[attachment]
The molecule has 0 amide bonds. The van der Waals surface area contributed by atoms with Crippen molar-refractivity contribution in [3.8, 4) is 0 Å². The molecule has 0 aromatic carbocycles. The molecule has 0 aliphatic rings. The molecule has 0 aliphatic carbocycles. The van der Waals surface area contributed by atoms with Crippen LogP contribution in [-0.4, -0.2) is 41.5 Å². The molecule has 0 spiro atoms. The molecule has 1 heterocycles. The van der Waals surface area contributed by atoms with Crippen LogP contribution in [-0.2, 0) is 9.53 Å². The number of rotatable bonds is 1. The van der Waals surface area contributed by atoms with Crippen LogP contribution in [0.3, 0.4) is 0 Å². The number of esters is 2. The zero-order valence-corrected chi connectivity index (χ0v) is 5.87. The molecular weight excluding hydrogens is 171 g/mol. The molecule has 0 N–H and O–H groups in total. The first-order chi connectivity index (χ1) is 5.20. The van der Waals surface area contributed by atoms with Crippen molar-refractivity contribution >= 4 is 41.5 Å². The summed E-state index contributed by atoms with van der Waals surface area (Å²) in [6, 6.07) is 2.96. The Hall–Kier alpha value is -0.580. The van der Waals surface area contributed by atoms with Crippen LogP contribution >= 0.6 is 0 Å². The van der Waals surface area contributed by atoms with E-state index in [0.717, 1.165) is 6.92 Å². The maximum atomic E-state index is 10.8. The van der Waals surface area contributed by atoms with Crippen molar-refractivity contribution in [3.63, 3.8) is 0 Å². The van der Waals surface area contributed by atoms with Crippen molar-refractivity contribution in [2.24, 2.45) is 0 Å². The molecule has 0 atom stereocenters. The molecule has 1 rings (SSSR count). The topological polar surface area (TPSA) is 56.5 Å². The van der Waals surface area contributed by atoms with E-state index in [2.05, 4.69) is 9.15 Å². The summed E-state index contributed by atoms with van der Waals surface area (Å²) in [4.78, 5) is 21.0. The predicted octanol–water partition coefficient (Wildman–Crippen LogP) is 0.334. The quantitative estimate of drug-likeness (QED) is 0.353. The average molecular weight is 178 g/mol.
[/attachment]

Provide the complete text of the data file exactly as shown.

The molecule has 0 amide bonds. The van der Waals surface area contributed by atoms with Crippen molar-refractivity contribution in [3.8, 4) is 0 Å². The molecule has 0 aromatic carbocycles. The molecule has 0 aliphatic rings. The molecule has 0 aliphatic carbocycles. The van der Waals surface area contributed by atoms with Crippen LogP contribution in [-0.4, -0.2) is 41.5 Å². The molecule has 0 spiro atoms. The molecule has 1 heterocycles. The van der Waals surface area contributed by atoms with Crippen LogP contribution in [-0.2, 0) is 9.53 Å². The number of rotatable bonds is 1. The van der Waals surface area contributed by atoms with Crippen LogP contribution in [0.3, 0.4) is 0 Å². The number of esters is 2. The zero-order valence-corrected chi connectivity index (χ0v) is 5.87. The molecular weight excluding hydrogens is 171 g/mol. The molecule has 0 N–H and O–H groups in total. The first-order chi connectivity index (χ1) is 5.20. The van der Waals surface area contributed by atoms with Crippen molar-refractivity contribution >= 4 is 41.5 Å². The summed E-state index contributed by atoms with van der Waals surface area (Å²) in [6, 6.07) is 2.96. The Hall–Kier alpha value is -0.580. The van der Waals surface area contributed by atoms with Crippen LogP contribution >= 0.6 is 0 Å². The van der Waals surface area contributed by atoms with E-state index in [0.717, 1.165) is 6.92 Å². The maximum atomic E-state index is 10.8. The van der Waals surface area contributed by atoms with Crippen molar-refractivity contribution in [3.63, 3.8) is 0 Å². The van der Waals surface area contributed by atoms with Crippen molar-refractivity contribution in [2.24, 2.45) is 0 Å². The molecule has 0 atom stereocenters. The molecule has 1 rings (SSSR count). The topological polar surface area (TPSA) is 56.5 Å². The van der Waals surface area contributed by atoms with E-state index in [2.05, 4.69) is 9.15 Å². The summed E-state index contributed by atoms with van der Waals surface area (Å²) in [4.78, 5) is 21.0. The predicted octanol–water partition coefficient (Wildman–Crippen LogP) is 0.334. The quantitative estimate of drug-likeness (QED) is 0.353. The average molecular weight is 178 g/mol.